The study was funded by the Consortium of Food Allergy Research, established through a U.S. National Institutes of Health grant.

Dr. Jeffrey M. Factor, an allergist in West Hartford, Conn., who is on staff at Connecticut Children's Medical Center in Hartford and is an associate clinical professor of pediatrics at the University of Connecticut School of Medicine, said that the study findings are no surprise as they reflect clinical practice.

"Some other recent studies over the past four or five years or thereabouts have suggested that children are not outgrowing milk allergy as early as has been previously believed," Factor said. He reviewed the study findings but was not involved in the research.

"Most do eventually outgrow milk allergy, but it seems that many of them are outgrowing milk allergy in later childhood, even into the second decade of life," said Factor, who has been in practice for about 20 years.

Exactly why is not known. "Food allergies are becoming more prevalent in general for reasons not clear, and they are becoming more severe," he said.

The new study findings may serve as a message to parents not to expect their child to outgrow the milk allergy by the time the child starts school, as has been suggested. "I think it's important not to provide overly optimistic numbers to parents that their child is going to outgrow their milk allergy absolutely by grade school," Factor said.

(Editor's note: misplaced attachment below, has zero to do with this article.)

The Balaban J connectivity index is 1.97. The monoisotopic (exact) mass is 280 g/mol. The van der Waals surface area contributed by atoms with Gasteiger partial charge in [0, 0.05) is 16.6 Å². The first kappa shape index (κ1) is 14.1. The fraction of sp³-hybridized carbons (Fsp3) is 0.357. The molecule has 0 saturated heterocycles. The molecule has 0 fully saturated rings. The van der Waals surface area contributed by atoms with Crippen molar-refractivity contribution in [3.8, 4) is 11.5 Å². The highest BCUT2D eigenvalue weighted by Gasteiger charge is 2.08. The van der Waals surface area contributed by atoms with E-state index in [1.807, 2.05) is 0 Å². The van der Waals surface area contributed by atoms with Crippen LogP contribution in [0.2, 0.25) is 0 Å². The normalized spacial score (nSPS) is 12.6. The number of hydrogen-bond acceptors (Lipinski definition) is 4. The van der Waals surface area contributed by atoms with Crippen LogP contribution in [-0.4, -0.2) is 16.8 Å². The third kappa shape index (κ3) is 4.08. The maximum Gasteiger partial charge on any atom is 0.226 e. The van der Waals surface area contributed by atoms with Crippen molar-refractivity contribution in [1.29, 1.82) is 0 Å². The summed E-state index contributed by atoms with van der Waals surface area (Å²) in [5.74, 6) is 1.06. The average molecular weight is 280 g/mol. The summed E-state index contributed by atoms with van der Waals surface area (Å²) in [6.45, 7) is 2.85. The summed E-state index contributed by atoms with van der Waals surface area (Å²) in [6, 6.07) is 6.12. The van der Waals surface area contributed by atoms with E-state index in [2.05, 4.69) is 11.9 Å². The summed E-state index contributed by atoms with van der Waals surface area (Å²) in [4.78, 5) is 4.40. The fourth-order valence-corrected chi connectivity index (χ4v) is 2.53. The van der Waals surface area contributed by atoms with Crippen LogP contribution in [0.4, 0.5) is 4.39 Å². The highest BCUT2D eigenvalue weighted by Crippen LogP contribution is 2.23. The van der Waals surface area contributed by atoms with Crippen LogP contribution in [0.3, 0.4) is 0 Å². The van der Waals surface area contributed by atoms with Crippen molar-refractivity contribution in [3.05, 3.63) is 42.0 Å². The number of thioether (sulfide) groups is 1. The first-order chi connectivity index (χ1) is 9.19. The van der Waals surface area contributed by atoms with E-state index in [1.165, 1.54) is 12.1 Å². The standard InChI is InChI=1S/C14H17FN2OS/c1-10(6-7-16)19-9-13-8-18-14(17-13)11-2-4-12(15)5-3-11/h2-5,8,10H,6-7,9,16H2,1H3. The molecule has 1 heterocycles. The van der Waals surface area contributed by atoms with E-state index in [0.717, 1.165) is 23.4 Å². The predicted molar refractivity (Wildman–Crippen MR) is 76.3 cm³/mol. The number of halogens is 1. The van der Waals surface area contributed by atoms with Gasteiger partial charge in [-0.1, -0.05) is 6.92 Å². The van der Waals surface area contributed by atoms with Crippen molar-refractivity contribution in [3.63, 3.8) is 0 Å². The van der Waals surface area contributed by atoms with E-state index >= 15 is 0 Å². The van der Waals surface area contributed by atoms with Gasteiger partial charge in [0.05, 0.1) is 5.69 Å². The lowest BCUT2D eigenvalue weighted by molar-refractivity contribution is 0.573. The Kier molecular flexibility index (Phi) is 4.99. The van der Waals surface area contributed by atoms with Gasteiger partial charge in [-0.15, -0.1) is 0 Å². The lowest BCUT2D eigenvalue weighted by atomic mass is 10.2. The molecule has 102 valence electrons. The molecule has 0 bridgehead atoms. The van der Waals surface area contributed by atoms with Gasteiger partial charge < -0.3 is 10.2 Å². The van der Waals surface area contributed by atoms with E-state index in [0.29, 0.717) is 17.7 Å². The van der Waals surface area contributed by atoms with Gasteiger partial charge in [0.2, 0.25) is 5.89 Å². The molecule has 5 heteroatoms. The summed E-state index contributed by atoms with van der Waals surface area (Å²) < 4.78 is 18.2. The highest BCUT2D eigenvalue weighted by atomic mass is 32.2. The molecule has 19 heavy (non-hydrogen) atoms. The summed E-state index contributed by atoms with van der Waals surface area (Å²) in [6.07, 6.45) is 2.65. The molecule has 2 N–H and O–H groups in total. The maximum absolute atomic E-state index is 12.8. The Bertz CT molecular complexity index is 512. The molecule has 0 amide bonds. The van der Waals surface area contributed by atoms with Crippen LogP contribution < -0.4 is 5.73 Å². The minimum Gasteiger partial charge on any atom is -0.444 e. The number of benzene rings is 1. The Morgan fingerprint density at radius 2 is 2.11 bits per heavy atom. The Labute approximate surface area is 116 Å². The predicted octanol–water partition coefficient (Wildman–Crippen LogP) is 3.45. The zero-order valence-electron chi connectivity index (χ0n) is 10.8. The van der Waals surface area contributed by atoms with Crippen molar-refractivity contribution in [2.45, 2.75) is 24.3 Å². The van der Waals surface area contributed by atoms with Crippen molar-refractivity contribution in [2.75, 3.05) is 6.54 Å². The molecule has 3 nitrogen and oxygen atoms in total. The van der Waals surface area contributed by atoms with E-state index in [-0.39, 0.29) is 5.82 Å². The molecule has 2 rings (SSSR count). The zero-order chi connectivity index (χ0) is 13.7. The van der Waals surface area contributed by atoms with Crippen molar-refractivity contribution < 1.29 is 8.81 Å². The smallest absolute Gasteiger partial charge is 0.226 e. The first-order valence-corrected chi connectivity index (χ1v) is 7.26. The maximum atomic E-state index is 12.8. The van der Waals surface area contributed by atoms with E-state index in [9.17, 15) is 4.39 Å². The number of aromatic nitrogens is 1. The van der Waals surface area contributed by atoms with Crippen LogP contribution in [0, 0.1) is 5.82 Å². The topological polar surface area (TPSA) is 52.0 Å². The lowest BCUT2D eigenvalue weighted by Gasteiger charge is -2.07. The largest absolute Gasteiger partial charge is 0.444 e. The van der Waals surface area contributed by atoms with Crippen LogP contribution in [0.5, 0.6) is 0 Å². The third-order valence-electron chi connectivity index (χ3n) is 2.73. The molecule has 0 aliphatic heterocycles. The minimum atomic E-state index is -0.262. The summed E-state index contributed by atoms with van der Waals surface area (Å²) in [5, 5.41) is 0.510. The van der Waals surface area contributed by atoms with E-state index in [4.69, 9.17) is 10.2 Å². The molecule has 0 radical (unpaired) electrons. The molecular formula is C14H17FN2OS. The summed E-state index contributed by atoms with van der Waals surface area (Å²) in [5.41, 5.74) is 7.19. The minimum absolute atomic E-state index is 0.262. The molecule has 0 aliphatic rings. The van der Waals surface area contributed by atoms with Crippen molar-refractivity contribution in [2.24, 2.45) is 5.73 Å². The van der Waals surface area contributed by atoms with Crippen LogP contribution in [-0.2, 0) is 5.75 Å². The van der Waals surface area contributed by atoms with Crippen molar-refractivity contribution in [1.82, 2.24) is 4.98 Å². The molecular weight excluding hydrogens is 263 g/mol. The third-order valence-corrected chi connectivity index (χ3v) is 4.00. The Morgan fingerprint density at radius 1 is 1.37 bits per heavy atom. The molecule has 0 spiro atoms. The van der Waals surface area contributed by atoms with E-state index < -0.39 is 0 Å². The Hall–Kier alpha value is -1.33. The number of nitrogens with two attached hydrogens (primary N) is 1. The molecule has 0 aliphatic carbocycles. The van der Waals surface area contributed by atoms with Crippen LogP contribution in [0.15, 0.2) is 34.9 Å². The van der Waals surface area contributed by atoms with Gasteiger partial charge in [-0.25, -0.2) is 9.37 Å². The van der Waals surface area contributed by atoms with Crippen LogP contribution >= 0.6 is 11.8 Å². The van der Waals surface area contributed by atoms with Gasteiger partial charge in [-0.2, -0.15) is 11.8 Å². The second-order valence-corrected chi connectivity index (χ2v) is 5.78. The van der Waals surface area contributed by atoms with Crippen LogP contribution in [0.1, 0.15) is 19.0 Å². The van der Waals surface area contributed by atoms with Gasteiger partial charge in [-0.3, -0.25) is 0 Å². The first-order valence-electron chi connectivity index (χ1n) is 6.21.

Milk allergy symptoms typically appear soon after a child drinks milk, even within minutes, Sicherer said. These can include skin rashes that look similar to a mosquito bite, itchy red rashes, vomiting and wheezing.

The study findings should be considered preliminary because they were to be presented at a medical meeting and have not been subjected to the same type of scrutiny given research published in medical journals.

More information

The Food Allergy & Anaphylaxis Network has more about milk allergy.

SOURCE: Scott Sicherer, M.D., professor, pediatrics, Mount Sinai School of Medicine, New York City; Jeffrey M. Factor, M.D., allergist, Connecticut Children's Medical Center, Hartford, Conn., and associate clinical professor of pediatrics, University of Connecticut School of Medicine, Farmington; presentation, American Academy of Allergy, Asthma & Immunology annual meeting, March 18, 2011, San Francisco


'/>"/>
Copyright©2010 ScoutNews,LLC.
All rights reserved  

Related medicine news :

1. Nottingham scientists identify trigger in cat allergy
2. FDA Bans Unapproved Prescription Cough, Cold and Allergy Meds
3. Have an Allergy-Free Holiday and a Happier New Year
4. Official food allergy treatment guidelines released
5. NIH-sponsored panel issues comprehensive US food allergy guidelines
6. Food-allergy fears drive overly restrictive diets